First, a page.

Study: Climate Change Hinders Summer Fun On Lake Erie

STATE IMPACT PENNSYLVANIA – Increased water quality problems tied to global climate change are affecting the way people fish, boat, and swim on Lake Erie, according to a paper published last month in the Journal of Park and Recreation Administration.

Will The Public Swim In Onondaga Lake?

SYRACUSE, NY (WRVO) – Onondaga County lawmakers want to make it clear that a potential study that outlines the possibility of a beach along Onondaga Lake, doesn’t mean there will be swimming there anytime soon.

Study Will Determine Feasibility Of Onondaga Lake Beach

It’s been almost 80 years since anyone was able to swim in Onondaga Lake from a public beach. Years of industrial pollution and sewage outflow destroyed any hope of public access until recent years, following a multi-million dollar cleanup of the lake once deemed the most polluted in the country.

Can New York Solve Harmful Algal Blooms?

GREAT LAKES RADIO – In the Great Lakes region, toxic algae blooms are a big problem. Every summer, they leave a green sheen on parts of the Great Lakes – and on many smaller lakes. New York State has a new campaign to find solutions. But some question the approach.

Raising Fish…To Make Booze

GREAT LAKES TODAY – Out on farmland in western New York, near the shore of Lake Erie, is Five & 20 Spirits and Brewing. Here, they make more than just booze. They also raise fish.

Tree Removal Project Along Erie Canal On Hold

ROCHESTER (WXXI) – The New York State Canal Corporation has agreed to wait until February to continue their project that’s removing trees from canal embankments between Medina and Pittsford. That’s after a protest a few weeks ago and a meeting held earlier this week, where residents and three town supervisors from Brighton, Pittsford and Perinton voiced concerns about the project. The Canal Corporation says they need to remove the trees to maintain embankment integrity and prevent erosion. They say the roots cause the embankments to weaken. But those who live along the canal weren’t so quick to let that happen.

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Group: At Least 3.8 Billion Gallons Of Sewage Discharged Into New York Waters

ROCHESTER (WXXI) – A group that says it works to protect our air, land, water and wildlife is updating its 2016 report “Tapped Out: New York’s Clean Water in Peril, and they’re finding billions of gallons of sewage are being discharged in state waterways. Liz Moran is water and natural resources director for Environmental Advocates of New York. “We’ve found that since 2013, 10,687 sewage overflow events in New York State have been reported, totaling to over 3.8 billion gallons of sewage discharged,” she said. Moran says thanks to the Sewage Pollution Right to Know Act of 2012, reporting of overflows has greatly improved, but the group maintains serious underreporting exists. She points to Chemung County, which has reported only 1 sewage overflow since 2013.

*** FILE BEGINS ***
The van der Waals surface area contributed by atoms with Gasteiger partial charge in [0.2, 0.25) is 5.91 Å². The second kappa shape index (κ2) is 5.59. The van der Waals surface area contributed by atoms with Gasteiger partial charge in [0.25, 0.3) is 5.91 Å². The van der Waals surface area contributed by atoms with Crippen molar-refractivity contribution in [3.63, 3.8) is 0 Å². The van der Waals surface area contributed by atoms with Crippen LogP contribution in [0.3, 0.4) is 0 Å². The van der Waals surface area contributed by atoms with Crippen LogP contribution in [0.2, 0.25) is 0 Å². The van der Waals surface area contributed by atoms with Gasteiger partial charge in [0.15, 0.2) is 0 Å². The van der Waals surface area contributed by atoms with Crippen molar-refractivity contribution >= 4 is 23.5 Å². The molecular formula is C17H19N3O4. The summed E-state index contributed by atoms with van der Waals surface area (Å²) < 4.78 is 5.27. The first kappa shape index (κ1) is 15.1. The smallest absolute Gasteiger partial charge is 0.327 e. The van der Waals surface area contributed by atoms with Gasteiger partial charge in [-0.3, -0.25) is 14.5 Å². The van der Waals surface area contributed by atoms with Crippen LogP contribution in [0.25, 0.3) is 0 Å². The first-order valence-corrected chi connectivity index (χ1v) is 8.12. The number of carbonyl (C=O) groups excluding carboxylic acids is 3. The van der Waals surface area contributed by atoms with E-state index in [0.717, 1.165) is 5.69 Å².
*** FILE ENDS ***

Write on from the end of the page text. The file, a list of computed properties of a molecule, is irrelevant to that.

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Tompkins Health Department Warns Of Blue Green Algae In Cayuga Lake

The Tompkins County Health Department says harmful blue-green algae has been found in Cayuga Lake. In a press release, the Department says the Harmful Algal Blooms (HABs) have been “visually identified” on each side of the Southern end of the lake, and that the New York State Department of Environmental Conservation has confirmed the HABs.  Ingesting water infected by blue-green algae can make humans and pets ill. The Department is urging residents to look out for strongly colored water, a paint-like surface and floating mats or scum. You can see sample images here of both HABs and non-toxic green algal blooms. Boiling, chlorinating, or otherwise treating your water will not make it safe to use during a bloom. The Department has this instruction: “During a bloom, do not drink, prepare food, cook, or make ice with water from the lake or from beach wells.” Pets should also be kept from drinking untreated surface water.

Chesapeake Bay’s ‘Dead Zone’ Expected to be Bigger Than Average This Summer

Scientists predict the Chesapeake Bay will have a larger than average ‘dead zone’ this summer, where oxygen levels in the water are so low fish and crabs will leave the area, if they can. Photo: Bay Journal

According to the Bay Journal, a year after experiencing its best water quality in decades, the Chesapeake Bay is expected to have a larger than average “dead zone” this summer, where fish, crabs and shellfish will struggle to breathe. Researchers with the University of Maryland Center for Environmental Science (UMCES) and the University of Michigan are forecasting that the volume of oxygen-starved water in the Bay will grow to 1.9 cubic miles, enough to nearly fill 3.2 million Olympic-sized swimming pools. A “dead zone” is a popular term for water that’s low in oxygen, or hypoxic. Fish often leave such areas; if they’re trapped — or immobile, like shellfish — they can suffocate.

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Water Upgrade Money Can’t Fix All Systems In New York’s Towns, But It’s A Start

Many drinking water systems in New York State are “past their useful life.” That’s how the state comptroller puts it. But they’re expensive to replace. So, in the final state budget, Governor Cuomo and lawmakers agreed to devote $2.5 billion over the next few years to upgrade the state’s water infrastructure. For Assemblywoman Barbara Lifton (D-Ithaca), this money is just a “down payment” on all the work that needs to be done. “$2.5 billion is a lot of money, but in five years, we’re going to be looking at this again probably and saying, ‘okay, we probably need to do another round of this and keep going on these upgrades,’” said Lifton.